Our Fathers, Who Are in the Heavens: A Response to Li Qingzhao’s “Immortal on the Riverbank”

“The price of granting the reality of change is to grant nothingness a kind of reality also,”
Peter Pesic, Seeing Double: Shared Identities in Physics, Philosophy and Literature

Nothing more seeming fragile than the snow,
Yet there exists a single, tiny flake
Condensed from mist ten thousand years ago,
Deep, deep, deep within a melting glacier,
Slowly, surely grinding the mountains down,
Inevitable as our frail fathers
Falling into their final silences,
Each death a solitary, unique loss,
A slow accumulation of nothing,
Perhaps the surest sign we yet have seen
In this our shared dream of humanity,
This ceaseless sweeping away of the dust,
The dust that gave life to the dust we are
Returning to the self-consuming stars.

In Memoriam Robert E. Lavery, 1928-2015

Depth Charge: It seems my friends and I are entering into that stage of life where our fathers are leaving en masse.

Tune: “Immortal On The Riverbank”
To the Plum Blossom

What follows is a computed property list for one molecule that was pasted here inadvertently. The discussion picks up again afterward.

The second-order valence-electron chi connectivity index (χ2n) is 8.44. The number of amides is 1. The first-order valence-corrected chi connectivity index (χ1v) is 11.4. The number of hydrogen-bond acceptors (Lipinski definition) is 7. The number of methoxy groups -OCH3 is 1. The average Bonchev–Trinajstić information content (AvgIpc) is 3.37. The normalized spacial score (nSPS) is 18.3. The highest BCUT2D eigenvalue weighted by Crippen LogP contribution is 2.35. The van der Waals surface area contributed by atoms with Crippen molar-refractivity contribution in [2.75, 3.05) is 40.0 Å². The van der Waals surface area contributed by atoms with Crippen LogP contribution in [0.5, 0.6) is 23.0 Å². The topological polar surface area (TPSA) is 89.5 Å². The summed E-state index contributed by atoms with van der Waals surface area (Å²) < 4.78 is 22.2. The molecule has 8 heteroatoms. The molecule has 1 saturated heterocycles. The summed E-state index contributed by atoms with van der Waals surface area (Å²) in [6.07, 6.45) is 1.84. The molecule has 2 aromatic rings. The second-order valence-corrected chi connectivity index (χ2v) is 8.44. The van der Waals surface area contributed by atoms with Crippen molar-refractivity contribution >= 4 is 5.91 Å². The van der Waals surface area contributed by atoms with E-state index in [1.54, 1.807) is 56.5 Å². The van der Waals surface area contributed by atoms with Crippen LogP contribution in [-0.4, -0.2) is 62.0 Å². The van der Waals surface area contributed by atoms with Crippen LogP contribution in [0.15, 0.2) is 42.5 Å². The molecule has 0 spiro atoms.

By Li Qingzhao

Deep, how profoundly deep the courtyard is!
Spring comes late to these casements and terraces
Buried in mists and clouds.
For whom do you pine away, 0 Flower!
And lose your lovely looks quite
When but last night I dreamed-
How sweet and vivid that dream-
Your southern branches were bursting into bloom?

That you should be frail as jade
And your boughs lose much of their crimson sweetness
As though weighed down with infinite sorrow!
Away with that Tartar flute in the South Tower
Blowing away your rich perfume
Nobody knows whither,
And let the days lengthen
When balmy breezes blow.
But do stay till the apricot blossoms round out!

Translated by Jiaosheng Wang.


Lín jiāng xiān·Méi·Lǐ Qīngzhào
Tíngyuàn shēn shēn shēn jǐxǔ, yún chuāng wù gé chūn chí. Wèi shuí qiáocuì sǔn fāng zī, yèlái qīng mèng hǎo, yīng shì fā nán zhī.
Yù shòu tán qīng wúxiàn hèn, nán lóu qiāng guǎn xiū chuī. Nóng xiāng chuī jìn yǒu shuí zhī, nuǎn fēng chí rì yě, bié dào xìng huāféi.

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